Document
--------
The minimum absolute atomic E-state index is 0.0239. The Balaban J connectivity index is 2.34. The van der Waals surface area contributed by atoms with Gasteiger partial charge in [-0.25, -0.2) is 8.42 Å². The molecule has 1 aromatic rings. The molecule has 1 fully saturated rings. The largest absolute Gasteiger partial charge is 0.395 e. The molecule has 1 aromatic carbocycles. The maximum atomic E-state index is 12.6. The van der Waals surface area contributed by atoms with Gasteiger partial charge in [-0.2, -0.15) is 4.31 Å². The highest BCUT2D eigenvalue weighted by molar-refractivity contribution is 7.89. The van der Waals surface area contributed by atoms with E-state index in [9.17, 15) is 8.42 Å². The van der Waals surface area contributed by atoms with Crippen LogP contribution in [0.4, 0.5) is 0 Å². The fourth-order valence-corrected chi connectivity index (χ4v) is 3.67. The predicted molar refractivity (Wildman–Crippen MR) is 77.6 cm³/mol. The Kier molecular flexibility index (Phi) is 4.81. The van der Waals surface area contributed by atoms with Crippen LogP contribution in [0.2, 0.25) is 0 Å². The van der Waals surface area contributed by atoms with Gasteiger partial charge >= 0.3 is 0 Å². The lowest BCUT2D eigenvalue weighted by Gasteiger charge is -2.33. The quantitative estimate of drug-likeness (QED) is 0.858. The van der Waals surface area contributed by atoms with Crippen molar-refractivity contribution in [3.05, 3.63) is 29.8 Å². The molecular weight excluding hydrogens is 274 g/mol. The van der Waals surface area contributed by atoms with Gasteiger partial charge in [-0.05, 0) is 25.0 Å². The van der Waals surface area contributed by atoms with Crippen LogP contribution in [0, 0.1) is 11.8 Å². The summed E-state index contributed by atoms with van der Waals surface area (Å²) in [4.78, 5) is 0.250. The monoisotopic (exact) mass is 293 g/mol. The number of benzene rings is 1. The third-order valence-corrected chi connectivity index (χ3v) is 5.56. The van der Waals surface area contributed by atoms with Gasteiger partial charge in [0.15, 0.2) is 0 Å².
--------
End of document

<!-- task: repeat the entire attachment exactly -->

The minimum absolute atomic E-state index is 0.0239. The Balaban J connectivity index is 2.34. The van der Waals surface area contributed by atoms with Gasteiger partial charge in [-0.25, -0.2) is 8.42 Å². The molecule has 1 aromatic rings. The molecule has 1 fully saturated rings. The largest absolute Gasteiger partial charge is 0.395 e. The molecule has 1 aromatic carbocycles. The maximum atomic E-state index is 12.6. The van der Waals surface area contributed by atoms with Gasteiger partial charge in [-0.2, -0.15) is 4.31 Å². The highest BCUT2D eigenvalue weighted by molar-refractivity contribution is 7.89. The van der Waals surface area contributed by atoms with E-state index in [9.17, 15) is 8.42 Å². The van der Waals surface area contributed by atoms with Crippen LogP contribution in [0.4, 0.5) is 0 Å². The fourth-order valence-corrected chi connectivity index (χ4v) is 3.67. The predicted molar refractivity (Wildman–Crippen MR) is 77.6 cm³/mol. The Kier molecular flexibility index (Phi) is 4.81. The van der Waals surface area contributed by atoms with Crippen LogP contribution in [0.2, 0.25) is 0 Å². The van der Waals surface area contributed by atoms with Gasteiger partial charge >= 0.3 is 0 Å². The lowest BCUT2D eigenvalue weighted by Gasteiger charge is -2.33. The quantitative estimate of drug-likeness (QED) is 0.858. The van der Waals surface area contributed by atoms with Crippen molar-refractivity contribution in [3.05, 3.63) is 29.8 Å². The molecular weight excluding hydrogens is 274 g/mol. The van der Waals surface area contributed by atoms with Gasteiger partial charge in [-0.05, 0) is 25.0 Å². The van der Waals surface area contributed by atoms with Crippen LogP contribution in [0, 0.1) is 11.8 Å². The summed E-state index contributed by atoms with van der Waals surface area (Å²) in [4.78, 5) is 0.250. The monoisotopic (exact) mass is 293 g/mol. The number of benzene rings is 1. The third-order valence-corrected chi connectivity index (χ3v) is 5.56. The van der Waals surface area contributed by atoms with Gasteiger partial charge in [0.15, 0.2) is 0 Å².